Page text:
Chapter 7: Strategic Planning for Future Cyber Warfare — In this chapter, we will break down the specifics around how to better plan for cyberwarfare and why strategy matters in digital combat.
Chapter 8: Cyber Warfare Strategic Innovations and Force Multipliers — This chapter is going to provide specific examples of what tools and technologies there are on the market that can help exponentially increase an organizations defensive posture.
Chapter 9: Bracing for Impact — In this chapter, you will be offered examples of how to apply tooling, tactics and strategies to brace for the impact of a cyberattack and ways in which your organization can better respond when things go awry.
Chapter 10: Survivability in Cyber Warfare and Potential Impacts for Failure — In this chapter, we will cover essential ideas for defensive strategic planning and provide real-world examples of what may happen when cyberwarfare tactics go big.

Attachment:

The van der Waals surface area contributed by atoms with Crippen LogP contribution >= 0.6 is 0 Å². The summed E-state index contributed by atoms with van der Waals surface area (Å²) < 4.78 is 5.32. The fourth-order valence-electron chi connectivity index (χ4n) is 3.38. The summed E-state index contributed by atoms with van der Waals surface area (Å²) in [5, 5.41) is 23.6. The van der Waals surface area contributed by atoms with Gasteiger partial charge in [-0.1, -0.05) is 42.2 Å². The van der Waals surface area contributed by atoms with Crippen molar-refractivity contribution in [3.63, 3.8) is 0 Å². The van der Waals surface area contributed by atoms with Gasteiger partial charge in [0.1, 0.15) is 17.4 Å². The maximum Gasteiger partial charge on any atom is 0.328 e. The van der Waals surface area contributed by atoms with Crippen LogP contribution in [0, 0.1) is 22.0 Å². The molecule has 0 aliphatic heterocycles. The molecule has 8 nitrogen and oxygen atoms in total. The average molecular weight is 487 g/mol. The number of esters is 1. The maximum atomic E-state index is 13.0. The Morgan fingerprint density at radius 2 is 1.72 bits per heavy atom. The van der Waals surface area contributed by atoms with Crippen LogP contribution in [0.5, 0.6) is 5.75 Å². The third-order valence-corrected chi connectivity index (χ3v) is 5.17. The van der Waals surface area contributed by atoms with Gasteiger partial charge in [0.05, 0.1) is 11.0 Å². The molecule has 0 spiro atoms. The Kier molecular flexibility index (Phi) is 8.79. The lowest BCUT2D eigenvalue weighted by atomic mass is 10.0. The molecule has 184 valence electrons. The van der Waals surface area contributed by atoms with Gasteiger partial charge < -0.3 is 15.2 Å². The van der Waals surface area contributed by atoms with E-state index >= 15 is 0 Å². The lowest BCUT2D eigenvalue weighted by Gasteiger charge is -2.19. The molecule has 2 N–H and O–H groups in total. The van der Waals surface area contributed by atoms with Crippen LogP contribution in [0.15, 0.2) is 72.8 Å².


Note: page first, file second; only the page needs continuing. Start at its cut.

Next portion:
Appendix: Major Cyber Incidents Throughout 2019 — A list of recent major cyberincidents throughout 2019, categorized by the class of attack, as presented in Chapter 6.
Favorite Parts of the Book
Here are a few of my favorite sections:
Chapter 2 on how the perimeter is dead in cybersecurity. Also, the examples of sextortion and insider threats listed at the end of chapter 2. List of people who paid ransoms is being shared on the dark web. This section includes this excerpt:
“Nghia Hoang Pho of Ellicot City, Maryland, worked at the Tailored Access Operations unit within the NSA. Pho claimed during his trial that he was taking files home to “Work after hours and earn a promotion” but still he was able to steal (albeit unintentionally, he claims) the highly protected files because of the access and trust within the network that he was provided. It is thought that his home computer was the likely exfiltration point for the Shadow Brokers leaks of the NSA-level tools.”
The discussion of #Hashtag or ammunition in Chapter 4.